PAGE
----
Wednesday, Feb. 26, 2014 | 2 a.m.
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Las Vegas Sun sports reporters Ray Brewer and Case Keefer touch on each of the Southern Nevada teams heading to Reno for the state tournament — Bishop Gorman, Canyon Springs, Clark and Desert Pines. Gorman and Clark are the rightful favorites in their respective divisions, but could an upset be in store?
They won just six regular season games, took fourth in their league and were outscored by an average of 16 points per game.
The Desert Pines High girls basketball team had the type of season you’d expect with a first-year coach and a starting lineup of three sophomores and a freshman. They were learning on the job and taking comfort in improved play, not the result on the scoreboard at the end of the game.
Then, those results changed at the perfect time — the playoffs.
Desert Pines pieced together its second winning streak of the season last week, winning two games by a combined five points in the initial two rounds of the Division I-A Southern Regional tournament to earn a berth in this week’s Division I-A state tournament in Reno. It’s one of the biggest surprises in my nearly two decades of covering Las Vegas high schools. Simply unbelievable.
“It’s what dreams are made of,” said Desert Pines coach Lonnie Cambell, an electrician by day and a former middle-school coach. “We didn’t expect to be here, but we are sure going to enjoy it.”
It reminds us again of the true meaning of high school sports. It’s about playing the games, not winning them.
Desert Pines will leave school for the week Thursday morning — a true reward for any high schooler — for the bus ride to Reno, sleep in a hotel, eat nice meals and play in a college arena at UNR’s Lawlor Events Center.
You might consider them out of place because of their 8-21 record and a roster full of players whose inexperience frequently results in some on-court miscues. But just like regular participants in the tournament, such as the Centennial girls team in the Division I event, the Desert Pines girls are basking in the accomplishment of qualifying.
“It’s a joy, an absolute blessing to be part of this,” sophomore forward Adrianne Jackson said. “It’s the fire inside of us. Nobody believed in us, but we believed in ourselves. That’s all it took.”
Sophomore guard Chrystian Myles expected to be in Reno for the tournament — not as a participant but as a fan. Her brother, Coby, is one of the standouts on Desert Pines’ defending state champion boys team, and the Myles family rarely misses a game.
Never in her wildest imagination did she picture celebrating one of her team’s victories with her brother. Remember, they won just six games this season before the playoffs. But when the final buzzer sounded against Western in a 51-48 victory to clinch a spot at state, players from the boys' team also raced onto the floor with the girls to join in the party. Everyone was chanting the school’s rallying cry of “DP, You Know.”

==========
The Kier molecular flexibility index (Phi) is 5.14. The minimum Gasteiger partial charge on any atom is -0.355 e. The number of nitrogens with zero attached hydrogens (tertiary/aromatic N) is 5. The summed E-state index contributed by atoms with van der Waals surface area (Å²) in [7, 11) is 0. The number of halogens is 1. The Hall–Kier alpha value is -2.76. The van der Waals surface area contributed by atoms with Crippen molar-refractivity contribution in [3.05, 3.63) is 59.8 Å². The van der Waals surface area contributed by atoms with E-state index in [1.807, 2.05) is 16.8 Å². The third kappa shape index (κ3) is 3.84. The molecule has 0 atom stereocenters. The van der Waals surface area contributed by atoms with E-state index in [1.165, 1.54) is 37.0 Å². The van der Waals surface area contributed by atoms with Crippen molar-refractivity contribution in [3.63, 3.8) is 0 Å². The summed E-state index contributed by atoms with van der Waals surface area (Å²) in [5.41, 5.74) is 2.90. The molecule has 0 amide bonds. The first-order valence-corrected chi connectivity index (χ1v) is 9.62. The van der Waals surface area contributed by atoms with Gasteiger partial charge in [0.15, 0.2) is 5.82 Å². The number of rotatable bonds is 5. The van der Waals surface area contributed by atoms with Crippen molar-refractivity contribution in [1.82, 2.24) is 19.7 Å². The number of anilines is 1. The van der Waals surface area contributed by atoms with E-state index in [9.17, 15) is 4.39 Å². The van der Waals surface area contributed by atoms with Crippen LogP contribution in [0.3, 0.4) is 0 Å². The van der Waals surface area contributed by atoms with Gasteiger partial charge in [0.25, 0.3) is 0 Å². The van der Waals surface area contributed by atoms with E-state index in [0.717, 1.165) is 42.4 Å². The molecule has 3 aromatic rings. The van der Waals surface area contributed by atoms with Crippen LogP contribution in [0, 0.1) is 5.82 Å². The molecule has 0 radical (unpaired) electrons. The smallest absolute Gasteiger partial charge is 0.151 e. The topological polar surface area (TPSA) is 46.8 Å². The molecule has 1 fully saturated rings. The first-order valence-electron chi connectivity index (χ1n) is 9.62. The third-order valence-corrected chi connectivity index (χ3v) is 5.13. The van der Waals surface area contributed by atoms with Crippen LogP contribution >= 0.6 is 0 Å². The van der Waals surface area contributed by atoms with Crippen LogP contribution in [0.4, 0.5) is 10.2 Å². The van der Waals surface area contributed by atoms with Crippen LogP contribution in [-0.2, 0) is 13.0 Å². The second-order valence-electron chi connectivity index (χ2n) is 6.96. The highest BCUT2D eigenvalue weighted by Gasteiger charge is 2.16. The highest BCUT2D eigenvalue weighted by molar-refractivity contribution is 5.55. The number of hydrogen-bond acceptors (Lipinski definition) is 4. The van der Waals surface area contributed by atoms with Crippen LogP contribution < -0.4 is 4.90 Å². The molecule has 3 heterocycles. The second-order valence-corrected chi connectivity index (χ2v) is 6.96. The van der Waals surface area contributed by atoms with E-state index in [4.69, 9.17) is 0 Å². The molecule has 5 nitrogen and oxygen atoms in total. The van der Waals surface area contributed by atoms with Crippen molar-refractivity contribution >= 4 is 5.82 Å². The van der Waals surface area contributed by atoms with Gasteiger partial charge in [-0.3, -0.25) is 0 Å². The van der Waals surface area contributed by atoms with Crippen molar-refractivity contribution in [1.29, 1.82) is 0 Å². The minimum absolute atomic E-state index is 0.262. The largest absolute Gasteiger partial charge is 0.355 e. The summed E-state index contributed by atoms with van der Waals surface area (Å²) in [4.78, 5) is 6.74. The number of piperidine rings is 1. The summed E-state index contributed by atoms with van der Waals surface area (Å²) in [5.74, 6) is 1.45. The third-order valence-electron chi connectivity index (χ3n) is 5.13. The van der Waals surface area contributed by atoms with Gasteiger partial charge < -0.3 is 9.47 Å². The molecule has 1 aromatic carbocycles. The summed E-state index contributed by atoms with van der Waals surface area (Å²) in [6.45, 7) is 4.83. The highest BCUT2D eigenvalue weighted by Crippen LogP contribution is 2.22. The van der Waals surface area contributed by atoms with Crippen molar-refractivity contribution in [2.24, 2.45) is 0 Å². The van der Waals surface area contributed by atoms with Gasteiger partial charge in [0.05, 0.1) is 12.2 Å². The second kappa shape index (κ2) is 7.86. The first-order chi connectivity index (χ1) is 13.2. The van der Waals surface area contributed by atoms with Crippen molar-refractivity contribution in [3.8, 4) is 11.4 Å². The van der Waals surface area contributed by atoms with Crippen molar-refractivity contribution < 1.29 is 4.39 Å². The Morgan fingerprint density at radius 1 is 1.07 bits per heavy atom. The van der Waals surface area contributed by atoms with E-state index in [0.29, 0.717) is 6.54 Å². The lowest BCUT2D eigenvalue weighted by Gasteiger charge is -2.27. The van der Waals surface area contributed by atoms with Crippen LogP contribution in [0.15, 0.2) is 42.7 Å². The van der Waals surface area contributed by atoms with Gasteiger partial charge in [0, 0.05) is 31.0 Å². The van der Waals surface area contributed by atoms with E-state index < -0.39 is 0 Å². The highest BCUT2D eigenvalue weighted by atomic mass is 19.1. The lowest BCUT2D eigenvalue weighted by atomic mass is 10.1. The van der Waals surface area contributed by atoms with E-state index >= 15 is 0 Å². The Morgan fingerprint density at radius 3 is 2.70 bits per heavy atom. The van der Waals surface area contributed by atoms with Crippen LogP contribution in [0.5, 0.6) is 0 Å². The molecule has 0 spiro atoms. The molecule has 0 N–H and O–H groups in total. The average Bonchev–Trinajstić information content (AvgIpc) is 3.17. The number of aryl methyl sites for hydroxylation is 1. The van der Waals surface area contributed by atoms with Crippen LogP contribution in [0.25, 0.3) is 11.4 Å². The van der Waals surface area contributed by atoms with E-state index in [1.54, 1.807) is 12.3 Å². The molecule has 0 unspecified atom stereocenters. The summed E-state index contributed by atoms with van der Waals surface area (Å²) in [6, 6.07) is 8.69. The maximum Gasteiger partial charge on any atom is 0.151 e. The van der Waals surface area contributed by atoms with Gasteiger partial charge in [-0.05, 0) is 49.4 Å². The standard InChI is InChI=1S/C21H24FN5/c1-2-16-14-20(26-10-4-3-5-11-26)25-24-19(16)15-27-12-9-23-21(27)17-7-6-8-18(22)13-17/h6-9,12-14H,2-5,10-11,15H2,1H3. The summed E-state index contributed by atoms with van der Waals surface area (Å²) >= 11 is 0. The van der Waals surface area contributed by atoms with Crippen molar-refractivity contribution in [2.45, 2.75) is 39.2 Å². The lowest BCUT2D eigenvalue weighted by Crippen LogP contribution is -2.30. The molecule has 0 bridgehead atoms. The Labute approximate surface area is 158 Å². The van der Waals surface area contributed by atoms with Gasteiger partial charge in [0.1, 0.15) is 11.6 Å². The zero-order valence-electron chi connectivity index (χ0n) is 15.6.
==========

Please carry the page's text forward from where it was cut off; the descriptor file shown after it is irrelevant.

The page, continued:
Don’t expect Desert Pines to be an easy out when it faces Northern champion Lowry Higg of Winnemucca on Friday in the state semifinals. In its first playoff game, Desert Pines trailed defending state champion Faith Lutheran 28-12 after the first quarter, and the season appeared to be coming to a quick end.
Then, in a turnaround that’s downright unexplainable, Desert Pines played its best basketball of the season to win by two points.
“We played as a team and we played to the end,” Cambell said.
Talk about a life lesson. Instead of throwing in the towel when faced with adversity — whether it was against Faith Lutheran or earlier in the season when the Jaguars struggled to find wins — they didn’t quit. And for that, they will receive the ultimate reward.
Reaching state provided another reward for Cambell. They likely won’t have the resources to play in a spring or summer league, meaning another week of basketball will help in his quest to further develop the players. With such a young roster, each day of practice is a day to get better.
At the beginning of the season, they scored just 13 and 14 points in losing games in lopsided fashion. Now, because of the improvements made at practice, they’ll get the experience of a lifetime.
During Monday’s practice, there was little work on game strategy and more focus on teaching the fundamentals.
Cambell always believed if his team could improve at the fundamentals, they would eventually have a chance to play for state. Not this year, though.
“This will be a new experience for all of us,” Cambell said. “I definitely expect them to be nervous. But I hope they remember what it’s like for the next time.”